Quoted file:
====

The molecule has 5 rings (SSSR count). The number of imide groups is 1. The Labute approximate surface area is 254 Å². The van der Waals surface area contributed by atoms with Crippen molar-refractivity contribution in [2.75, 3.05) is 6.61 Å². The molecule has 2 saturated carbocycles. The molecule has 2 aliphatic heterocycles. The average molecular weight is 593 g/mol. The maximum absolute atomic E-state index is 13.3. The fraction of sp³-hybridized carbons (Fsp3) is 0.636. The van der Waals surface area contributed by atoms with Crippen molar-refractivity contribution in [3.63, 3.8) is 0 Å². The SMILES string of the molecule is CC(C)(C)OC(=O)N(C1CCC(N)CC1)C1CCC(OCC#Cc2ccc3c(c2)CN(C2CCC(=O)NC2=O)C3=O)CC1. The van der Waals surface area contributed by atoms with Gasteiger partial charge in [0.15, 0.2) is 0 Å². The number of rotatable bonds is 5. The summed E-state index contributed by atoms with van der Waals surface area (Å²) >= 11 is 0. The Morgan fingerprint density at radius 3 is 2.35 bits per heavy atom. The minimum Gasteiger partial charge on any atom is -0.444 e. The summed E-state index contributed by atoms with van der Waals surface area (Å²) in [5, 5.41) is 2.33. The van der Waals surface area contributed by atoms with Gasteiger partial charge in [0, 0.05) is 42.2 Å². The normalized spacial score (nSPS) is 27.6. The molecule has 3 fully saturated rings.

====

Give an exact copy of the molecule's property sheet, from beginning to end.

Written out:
The molecule has 5 rings (SSSR count). The number of imide groups is 1. The Labute approximate surface area is 254 Å². The van der Waals surface area contributed by atoms with Crippen molar-refractivity contribution in [2.75, 3.05) is 6.61 Å². The molecule has 2 saturated carbocycles. The molecule has 2 aliphatic heterocycles. The average molecular weight is 593 g/mol. The maximum absolute atomic E-state index is 13.3. The fraction of sp³-hybridized carbons (Fsp3) is 0.636. The van der Waals surface area contributed by atoms with Crippen molar-refractivity contribution in [3.63, 3.8) is 0 Å². The SMILES string of the molecule is CC(C)(C)OC(=O)N(C1CCC(N)CC1)C1CCC(OCC#Cc2ccc3c(c2)CN(C2CCC(=O)NC2=O)C3=O)CC1. The van der Waals surface area contributed by atoms with Gasteiger partial charge in [0.15, 0.2) is 0 Å². The number of rotatable bonds is 5. The summed E-state index contributed by atoms with van der Waals surface area (Å²) >= 11 is 0. The Morgan fingerprint density at radius 3 is 2.35 bits per heavy atom. The minimum Gasteiger partial charge on any atom is -0.444 e. The summed E-state index contributed by atoms with van der Waals surface area (Å²) in [5, 5.41) is 2.33. The van der Waals surface area contributed by atoms with Gasteiger partial charge in [0, 0.05) is 42.2 Å². The normalized spacial score (nSPS) is 27.6. The molecule has 3 fully saturated rings.